Corking as community policing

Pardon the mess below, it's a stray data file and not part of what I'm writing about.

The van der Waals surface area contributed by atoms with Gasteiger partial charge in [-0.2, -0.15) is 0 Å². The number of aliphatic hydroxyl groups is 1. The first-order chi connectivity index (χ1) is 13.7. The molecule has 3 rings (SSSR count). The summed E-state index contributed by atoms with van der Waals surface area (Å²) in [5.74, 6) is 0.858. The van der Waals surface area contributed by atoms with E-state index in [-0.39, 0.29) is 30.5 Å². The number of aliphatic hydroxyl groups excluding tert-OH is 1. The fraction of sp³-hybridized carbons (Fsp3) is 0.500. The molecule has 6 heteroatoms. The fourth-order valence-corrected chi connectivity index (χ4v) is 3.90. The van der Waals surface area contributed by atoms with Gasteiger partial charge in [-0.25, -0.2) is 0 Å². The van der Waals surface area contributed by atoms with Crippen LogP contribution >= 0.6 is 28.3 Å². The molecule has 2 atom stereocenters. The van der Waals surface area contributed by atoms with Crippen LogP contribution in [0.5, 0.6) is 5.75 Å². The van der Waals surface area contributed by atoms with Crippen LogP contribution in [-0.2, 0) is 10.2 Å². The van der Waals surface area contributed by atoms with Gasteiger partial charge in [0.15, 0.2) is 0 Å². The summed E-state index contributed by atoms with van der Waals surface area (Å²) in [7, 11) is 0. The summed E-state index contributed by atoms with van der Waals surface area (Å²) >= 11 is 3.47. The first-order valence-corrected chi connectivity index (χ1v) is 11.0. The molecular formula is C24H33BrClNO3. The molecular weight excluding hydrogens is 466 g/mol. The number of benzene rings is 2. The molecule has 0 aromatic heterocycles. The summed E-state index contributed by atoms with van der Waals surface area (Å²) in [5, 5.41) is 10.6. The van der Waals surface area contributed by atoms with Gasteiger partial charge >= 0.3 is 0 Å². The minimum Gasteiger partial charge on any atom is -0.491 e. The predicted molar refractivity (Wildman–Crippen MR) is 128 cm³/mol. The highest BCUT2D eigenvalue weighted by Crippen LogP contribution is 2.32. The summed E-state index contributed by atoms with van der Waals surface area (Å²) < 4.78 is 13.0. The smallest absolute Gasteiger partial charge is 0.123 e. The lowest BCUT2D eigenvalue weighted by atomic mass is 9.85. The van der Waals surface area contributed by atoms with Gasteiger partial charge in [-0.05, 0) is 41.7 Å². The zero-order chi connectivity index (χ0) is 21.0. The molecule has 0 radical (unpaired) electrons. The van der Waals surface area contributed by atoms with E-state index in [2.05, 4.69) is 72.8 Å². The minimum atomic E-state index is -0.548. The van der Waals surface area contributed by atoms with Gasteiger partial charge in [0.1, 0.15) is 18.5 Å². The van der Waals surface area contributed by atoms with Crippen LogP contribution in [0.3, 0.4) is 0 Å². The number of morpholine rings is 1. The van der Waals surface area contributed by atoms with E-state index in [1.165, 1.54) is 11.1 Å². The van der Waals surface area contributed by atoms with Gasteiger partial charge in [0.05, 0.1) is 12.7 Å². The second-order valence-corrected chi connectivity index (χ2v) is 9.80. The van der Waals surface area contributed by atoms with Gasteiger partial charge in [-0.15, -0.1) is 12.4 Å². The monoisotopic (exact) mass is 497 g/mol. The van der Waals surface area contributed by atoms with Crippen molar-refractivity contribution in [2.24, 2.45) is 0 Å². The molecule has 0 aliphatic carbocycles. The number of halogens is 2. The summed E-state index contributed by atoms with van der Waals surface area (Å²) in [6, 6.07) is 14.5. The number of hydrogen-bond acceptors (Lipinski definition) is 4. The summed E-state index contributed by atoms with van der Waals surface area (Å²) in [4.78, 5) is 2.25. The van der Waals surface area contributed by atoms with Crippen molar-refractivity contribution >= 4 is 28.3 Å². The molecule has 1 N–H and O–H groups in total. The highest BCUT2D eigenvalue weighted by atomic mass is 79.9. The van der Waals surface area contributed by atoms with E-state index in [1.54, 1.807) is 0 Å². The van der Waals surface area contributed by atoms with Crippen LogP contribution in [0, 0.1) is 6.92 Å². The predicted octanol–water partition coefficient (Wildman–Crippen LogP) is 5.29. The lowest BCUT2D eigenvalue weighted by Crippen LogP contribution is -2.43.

Over the past couple of decades there has emerged a new generation of movements for social justice that in particular embrace ?direct action? and ?do?it?yourself? activism ? that is, the replacing of traditional forms of social movement ?protest? or political agitation with the direct, immediate, and autonomous enactment of the movement's alternative models for living. Among the more successful of these is Critical Mass, a global movement that ?dis?organizes? collective bicycle rides as inclusive and environmentally appropriate alternatives to automotive transit. Within Critical Mass, the dismissal of institutionalized policing power and the embracing of do?it?yourself activism have spawned the practice of ?corking,? whereby a Critical Mass bicyclist breaks away from the collective ride and stops to block a crossing street as the mass of riders rolls through a traffic intersection. The distinctly ?dis?organized? and culturally engaged dynamics of corking have in turn served to construct corking as an informal version of community policing ? of policing both the transitory community of Critical Mass riders and the neighborhood communities through which the ride passes.